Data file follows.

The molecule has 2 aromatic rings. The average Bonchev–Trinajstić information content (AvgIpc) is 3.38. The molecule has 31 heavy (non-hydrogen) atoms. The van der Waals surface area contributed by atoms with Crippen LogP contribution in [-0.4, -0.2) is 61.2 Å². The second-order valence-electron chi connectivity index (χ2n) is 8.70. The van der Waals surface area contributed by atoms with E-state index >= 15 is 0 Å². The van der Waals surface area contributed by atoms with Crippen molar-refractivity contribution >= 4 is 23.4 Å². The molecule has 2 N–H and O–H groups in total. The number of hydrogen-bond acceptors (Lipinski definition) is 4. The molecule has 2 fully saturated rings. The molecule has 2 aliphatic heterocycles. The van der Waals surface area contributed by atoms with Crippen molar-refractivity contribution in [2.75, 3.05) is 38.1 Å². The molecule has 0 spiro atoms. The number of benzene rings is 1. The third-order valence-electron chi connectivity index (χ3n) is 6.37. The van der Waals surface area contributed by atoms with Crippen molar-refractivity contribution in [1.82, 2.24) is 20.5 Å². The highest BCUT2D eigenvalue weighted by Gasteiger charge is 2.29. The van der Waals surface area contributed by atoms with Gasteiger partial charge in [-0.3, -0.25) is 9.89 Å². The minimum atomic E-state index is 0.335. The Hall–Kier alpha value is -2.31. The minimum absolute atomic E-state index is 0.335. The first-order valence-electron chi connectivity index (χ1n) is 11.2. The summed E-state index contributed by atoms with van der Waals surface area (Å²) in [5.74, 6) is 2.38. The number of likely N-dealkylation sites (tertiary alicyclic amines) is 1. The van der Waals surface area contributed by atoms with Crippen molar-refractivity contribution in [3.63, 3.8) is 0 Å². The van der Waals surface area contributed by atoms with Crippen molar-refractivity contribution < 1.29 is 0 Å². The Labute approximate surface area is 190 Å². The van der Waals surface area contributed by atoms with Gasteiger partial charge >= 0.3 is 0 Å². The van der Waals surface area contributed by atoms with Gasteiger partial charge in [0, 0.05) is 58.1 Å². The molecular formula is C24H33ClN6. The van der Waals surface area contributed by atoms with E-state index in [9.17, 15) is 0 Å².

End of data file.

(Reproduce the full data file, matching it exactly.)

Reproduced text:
The molecule has 2 aromatic rings. The average Bonchev–Trinajstić information content (AvgIpc) is 3.38. The molecule has 31 heavy (non-hydrogen) atoms. The van der Waals surface area contributed by atoms with Crippen LogP contribution in [-0.4, -0.2) is 61.2 Å². The second-order valence-electron chi connectivity index (χ2n) is 8.70. The van der Waals surface area contributed by atoms with E-state index >= 15 is 0 Å². The van der Waals surface area contributed by atoms with Crippen molar-refractivity contribution >= 4 is 23.4 Å². The molecule has 2 N–H and O–H groups in total. The number of hydrogen-bond acceptors (Lipinski definition) is 4. The molecule has 2 fully saturated rings. The molecule has 2 aliphatic heterocycles. The van der Waals surface area contributed by atoms with Crippen molar-refractivity contribution in [2.75, 3.05) is 38.1 Å². The molecule has 0 spiro atoms. The number of benzene rings is 1. The third-order valence-electron chi connectivity index (χ3n) is 6.37. The van der Waals surface area contributed by atoms with Crippen molar-refractivity contribution in [1.82, 2.24) is 20.5 Å². The highest BCUT2D eigenvalue weighted by Gasteiger charge is 2.29. The van der Waals surface area contributed by atoms with Gasteiger partial charge in [-0.3, -0.25) is 9.89 Å². The minimum atomic E-state index is 0.335. The Hall–Kier alpha value is -2.31. The minimum absolute atomic E-state index is 0.335. The first-order valence-electron chi connectivity index (χ1n) is 11.2. The summed E-state index contributed by atoms with van der Waals surface area (Å²) in [5.74, 6) is 2.38. The number of likely N-dealkylation sites (tertiary alicyclic amines) is 1. The van der Waals surface area contributed by atoms with Crippen molar-refractivity contribution in [3.63, 3.8) is 0 Å². The van der Waals surface area contributed by atoms with Crippen molar-refractivity contribution < 1.29 is 0 Å². The Labute approximate surface area is 190 Å². The van der Waals surface area contributed by atoms with Gasteiger partial charge >= 0.3 is 0 Å². The van der Waals surface area contributed by atoms with Gasteiger partial charge in [0, 0.05) is 58.1 Å². The molecular formula is C24H33ClN6. The van der Waals surface area contributed by atoms with E-state index in [9.17, 15) is 0 Å².